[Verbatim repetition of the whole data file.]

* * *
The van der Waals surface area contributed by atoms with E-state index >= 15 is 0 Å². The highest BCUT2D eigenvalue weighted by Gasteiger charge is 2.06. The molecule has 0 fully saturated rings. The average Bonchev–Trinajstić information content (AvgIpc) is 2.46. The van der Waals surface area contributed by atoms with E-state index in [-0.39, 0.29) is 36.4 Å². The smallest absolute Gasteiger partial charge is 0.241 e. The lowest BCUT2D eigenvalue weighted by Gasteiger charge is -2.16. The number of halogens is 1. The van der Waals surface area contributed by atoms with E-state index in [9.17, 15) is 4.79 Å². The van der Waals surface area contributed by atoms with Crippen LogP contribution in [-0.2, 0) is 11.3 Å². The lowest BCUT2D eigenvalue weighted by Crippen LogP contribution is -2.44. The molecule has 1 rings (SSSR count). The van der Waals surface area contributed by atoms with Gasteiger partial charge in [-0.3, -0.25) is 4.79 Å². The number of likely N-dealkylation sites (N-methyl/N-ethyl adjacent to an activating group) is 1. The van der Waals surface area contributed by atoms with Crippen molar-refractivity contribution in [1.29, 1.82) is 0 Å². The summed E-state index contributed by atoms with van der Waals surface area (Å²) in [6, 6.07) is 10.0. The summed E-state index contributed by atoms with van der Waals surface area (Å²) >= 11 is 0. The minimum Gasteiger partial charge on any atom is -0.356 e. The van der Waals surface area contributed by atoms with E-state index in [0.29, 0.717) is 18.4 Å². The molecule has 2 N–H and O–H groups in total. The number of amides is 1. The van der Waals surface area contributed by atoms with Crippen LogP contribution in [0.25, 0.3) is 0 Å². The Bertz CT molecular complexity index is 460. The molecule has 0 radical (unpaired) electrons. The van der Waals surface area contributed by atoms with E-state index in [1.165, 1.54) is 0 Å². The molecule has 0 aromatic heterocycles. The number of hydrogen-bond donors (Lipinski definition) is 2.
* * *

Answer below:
The van der Waals surface area contributed by atoms with E-state index >= 15 is 0 Å². The highest BCUT2D eigenvalue weighted by Gasteiger charge is 2.06. The molecule has 0 fully saturated rings. The average Bonchev–Trinajstić information content (AvgIpc) is 2.46. The van der Waals surface area contributed by atoms with E-state index in [-0.39, 0.29) is 36.4 Å². The smallest absolute Gasteiger partial charge is 0.241 e. The lowest BCUT2D eigenvalue weighted by Gasteiger charge is -2.16. The number of halogens is 1. The van der Waals surface area contributed by atoms with E-state index in [9.17, 15) is 4.79 Å². The van der Waals surface area contributed by atoms with Crippen LogP contribution in [-0.2, 0) is 11.3 Å². The lowest BCUT2D eigenvalue weighted by Crippen LogP contribution is -2.44. The molecule has 1 rings (SSSR count). The van der Waals surface area contributed by atoms with Gasteiger partial charge in [-0.3, -0.25) is 4.79 Å². The number of likely N-dealkylation sites (N-methyl/N-ethyl adjacent to an activating group) is 1. The van der Waals surface area contributed by atoms with Crippen molar-refractivity contribution in [1.29, 1.82) is 0 Å². The summed E-state index contributed by atoms with van der Waals surface area (Å²) in [6, 6.07) is 10.0. The summed E-state index contributed by atoms with van der Waals surface area (Å²) >= 11 is 0. The minimum Gasteiger partial charge on any atom is -0.356 e. The van der Waals surface area contributed by atoms with E-state index in [0.29, 0.717) is 18.4 Å². The molecule has 2 N–H and O–H groups in total. The number of amides is 1. The van der Waals surface area contributed by atoms with Crippen LogP contribution in [0.25, 0.3) is 0 Å². The Bertz CT molecular complexity index is 460. The molecule has 0 radical (unpaired) electrons. The van der Waals surface area contributed by atoms with E-state index in [1.165, 1.54) is 0 Å². The molecule has 0 aromatic heterocycles. The number of hydrogen-bond donors (Lipinski definition) is 2.